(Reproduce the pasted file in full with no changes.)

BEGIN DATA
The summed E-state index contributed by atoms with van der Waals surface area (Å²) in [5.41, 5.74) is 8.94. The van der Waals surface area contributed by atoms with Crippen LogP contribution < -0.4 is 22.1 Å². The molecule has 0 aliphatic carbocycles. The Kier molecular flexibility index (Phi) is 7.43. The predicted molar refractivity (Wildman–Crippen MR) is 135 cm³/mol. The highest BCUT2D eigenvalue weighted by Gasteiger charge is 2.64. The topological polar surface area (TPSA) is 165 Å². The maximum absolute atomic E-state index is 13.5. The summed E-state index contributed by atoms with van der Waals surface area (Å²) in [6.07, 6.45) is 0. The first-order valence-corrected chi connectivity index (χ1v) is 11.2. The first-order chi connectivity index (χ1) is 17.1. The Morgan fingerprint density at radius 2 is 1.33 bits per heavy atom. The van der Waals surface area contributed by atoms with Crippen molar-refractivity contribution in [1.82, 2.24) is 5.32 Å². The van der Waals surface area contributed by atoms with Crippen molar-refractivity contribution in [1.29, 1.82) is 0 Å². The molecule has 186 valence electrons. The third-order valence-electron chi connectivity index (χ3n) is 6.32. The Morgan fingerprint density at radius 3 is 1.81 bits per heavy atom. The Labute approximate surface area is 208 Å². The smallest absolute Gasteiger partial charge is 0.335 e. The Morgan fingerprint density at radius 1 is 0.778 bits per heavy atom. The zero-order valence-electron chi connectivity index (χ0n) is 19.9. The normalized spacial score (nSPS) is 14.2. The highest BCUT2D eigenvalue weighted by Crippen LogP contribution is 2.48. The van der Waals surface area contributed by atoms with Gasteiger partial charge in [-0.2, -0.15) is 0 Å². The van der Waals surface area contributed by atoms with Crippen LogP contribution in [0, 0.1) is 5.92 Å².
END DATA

The summed E-state index contributed by atoms with van der Waals surface area (Å²) in [5.41, 5.74) is 8.94. The van der Waals surface area contributed by atoms with Crippen LogP contribution < -0.4 is 22.1 Å². The molecule has 0 aliphatic carbocycles. The Kier molecular flexibility index (Phi) is 7.43. The predicted molar refractivity (Wildman–Crippen MR) is 135 cm³/mol. The highest BCUT2D eigenvalue weighted by Gasteiger charge is 2.64. The topological polar surface area (TPSA) is 165 Å². The maximum absolute atomic E-state index is 13.5. The summed E-state index contributed by atoms with van der Waals surface area (Å²) in [6.07, 6.45) is 0. The first-order valence-corrected chi connectivity index (χ1v) is 11.2. The first-order chi connectivity index (χ1) is 17.1. The Morgan fingerprint density at radius 2 is 1.33 bits per heavy atom. The van der Waals surface area contributed by atoms with Crippen molar-refractivity contribution in [1.82, 2.24) is 5.32 Å². The van der Waals surface area contributed by atoms with Crippen molar-refractivity contribution in [1.29, 1.82) is 0 Å². The molecule has 186 valence electrons. The third-order valence-electron chi connectivity index (χ3n) is 6.32. The Morgan fingerprint density at radius 3 is 1.81 bits per heavy atom. The Labute approximate surface area is 208 Å². The smallest absolute Gasteiger partial charge is 0.335 e. The Morgan fingerprint density at radius 1 is 0.778 bits per heavy atom. The zero-order valence-electron chi connectivity index (χ0n) is 19.9. The normalized spacial score (nSPS) is 14.2. The highest BCUT2D eigenvalue weighted by Crippen LogP contribution is 2.48. The van der Waals surface area contributed by atoms with Gasteiger partial charge in [-0.2, -0.15) is 0 Å². The van der Waals surface area contributed by atoms with Crippen LogP contribution in [0, 0.1) is 5.92 Å².